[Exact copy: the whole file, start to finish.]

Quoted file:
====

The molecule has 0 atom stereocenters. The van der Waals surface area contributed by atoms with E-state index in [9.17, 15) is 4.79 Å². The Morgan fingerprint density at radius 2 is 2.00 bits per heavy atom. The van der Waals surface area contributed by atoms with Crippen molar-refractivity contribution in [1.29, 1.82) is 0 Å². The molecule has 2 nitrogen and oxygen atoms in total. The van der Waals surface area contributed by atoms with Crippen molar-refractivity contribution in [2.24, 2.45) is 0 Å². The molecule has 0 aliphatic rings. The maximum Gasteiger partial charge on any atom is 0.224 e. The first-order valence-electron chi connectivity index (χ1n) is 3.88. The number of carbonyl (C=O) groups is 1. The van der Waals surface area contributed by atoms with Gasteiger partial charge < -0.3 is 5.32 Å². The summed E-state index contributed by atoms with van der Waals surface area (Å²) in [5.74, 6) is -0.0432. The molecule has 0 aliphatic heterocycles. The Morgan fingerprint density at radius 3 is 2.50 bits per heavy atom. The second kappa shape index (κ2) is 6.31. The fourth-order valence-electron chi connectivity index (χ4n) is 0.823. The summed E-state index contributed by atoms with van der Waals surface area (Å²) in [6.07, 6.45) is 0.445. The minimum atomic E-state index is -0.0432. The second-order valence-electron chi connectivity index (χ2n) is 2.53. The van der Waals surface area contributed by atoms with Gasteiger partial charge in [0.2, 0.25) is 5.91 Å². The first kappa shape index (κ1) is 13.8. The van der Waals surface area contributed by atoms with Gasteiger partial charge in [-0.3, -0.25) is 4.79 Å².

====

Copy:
The molecule has 0 atom stereocenters. The van der Waals surface area contributed by atoms with E-state index in [9.17, 15) is 4.79 Å². The Morgan fingerprint density at radius 2 is 2.00 bits per heavy atom. The van der Waals surface area contributed by atoms with Crippen molar-refractivity contribution in [1.29, 1.82) is 0 Å². The molecule has 2 nitrogen and oxygen atoms in total. The van der Waals surface area contributed by atoms with Crippen molar-refractivity contribution in [2.24, 2.45) is 0 Å². The molecule has 0 aliphatic rings. The maximum Gasteiger partial charge on any atom is 0.224 e. The first-order valence-electron chi connectivity index (χ1n) is 3.88. The number of carbonyl (C=O) groups is 1. The van der Waals surface area contributed by atoms with Gasteiger partial charge < -0.3 is 5.32 Å². The summed E-state index contributed by atoms with van der Waals surface area (Å²) in [5.74, 6) is -0.0432. The molecule has 0 aliphatic heterocycles. The Morgan fingerprint density at radius 3 is 2.50 bits per heavy atom. The second kappa shape index (κ2) is 6.31. The fourth-order valence-electron chi connectivity index (χ4n) is 0.823. The summed E-state index contributed by atoms with van der Waals surface area (Å²) in [6.07, 6.45) is 0.445. The minimum atomic E-state index is -0.0432. The second-order valence-electron chi connectivity index (χ2n) is 2.53. The van der Waals surface area contributed by atoms with Gasteiger partial charge in [0.2, 0.25) is 5.91 Å². The first kappa shape index (κ1) is 13.8. The van der Waals surface area contributed by atoms with Gasteiger partial charge in [-0.3, -0.25) is 4.79 Å².